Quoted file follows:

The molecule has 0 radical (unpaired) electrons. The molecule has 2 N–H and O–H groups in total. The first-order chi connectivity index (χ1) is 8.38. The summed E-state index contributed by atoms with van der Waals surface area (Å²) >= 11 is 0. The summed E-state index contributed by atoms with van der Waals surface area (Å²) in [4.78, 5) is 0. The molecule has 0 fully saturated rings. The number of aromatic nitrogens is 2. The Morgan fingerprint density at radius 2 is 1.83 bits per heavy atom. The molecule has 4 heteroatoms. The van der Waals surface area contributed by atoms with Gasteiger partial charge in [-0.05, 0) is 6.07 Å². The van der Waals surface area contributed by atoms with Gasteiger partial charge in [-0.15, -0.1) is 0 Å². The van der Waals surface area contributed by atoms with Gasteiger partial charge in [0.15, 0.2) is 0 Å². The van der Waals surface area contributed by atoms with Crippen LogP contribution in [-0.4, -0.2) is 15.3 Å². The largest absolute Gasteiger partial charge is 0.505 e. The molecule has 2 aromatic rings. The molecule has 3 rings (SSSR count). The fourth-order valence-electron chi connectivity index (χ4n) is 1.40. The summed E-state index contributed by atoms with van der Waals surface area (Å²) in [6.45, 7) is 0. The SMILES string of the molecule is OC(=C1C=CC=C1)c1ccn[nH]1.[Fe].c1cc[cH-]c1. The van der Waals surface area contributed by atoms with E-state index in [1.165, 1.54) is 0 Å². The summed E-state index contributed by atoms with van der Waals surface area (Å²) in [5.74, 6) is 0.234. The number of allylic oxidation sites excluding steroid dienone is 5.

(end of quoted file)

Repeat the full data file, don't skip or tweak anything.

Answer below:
The molecule has 0 radical (unpaired) electrons. The molecule has 2 N–H and O–H groups in total. The first-order chi connectivity index (χ1) is 8.38. The summed E-state index contributed by atoms with van der Waals surface area (Å²) >= 11 is 0. The summed E-state index contributed by atoms with van der Waals surface area (Å²) in [4.78, 5) is 0. The molecule has 0 fully saturated rings. The number of aromatic nitrogens is 2. The Morgan fingerprint density at radius 2 is 1.83 bits per heavy atom. The molecule has 4 heteroatoms. The van der Waals surface area contributed by atoms with Gasteiger partial charge in [-0.05, 0) is 6.07 Å². The van der Waals surface area contributed by atoms with Gasteiger partial charge in [-0.15, -0.1) is 0 Å². The van der Waals surface area contributed by atoms with Gasteiger partial charge in [0.15, 0.2) is 0 Å². The van der Waals surface area contributed by atoms with Crippen LogP contribution in [-0.4, -0.2) is 15.3 Å². The largest absolute Gasteiger partial charge is 0.505 e. The molecule has 2 aromatic rings. The molecule has 3 rings (SSSR count). The fourth-order valence-electron chi connectivity index (χ4n) is 1.40. The summed E-state index contributed by atoms with van der Waals surface area (Å²) in [6.45, 7) is 0. The SMILES string of the molecule is OC(=C1C=CC=C1)c1ccn[nH]1.[Fe].c1cc[cH-]c1. The van der Waals surface area contributed by atoms with E-state index in [1.165, 1.54) is 0 Å². The summed E-state index contributed by atoms with van der Waals surface area (Å²) in [5.74, 6) is 0.234. The number of allylic oxidation sites excluding steroid dienone is 5.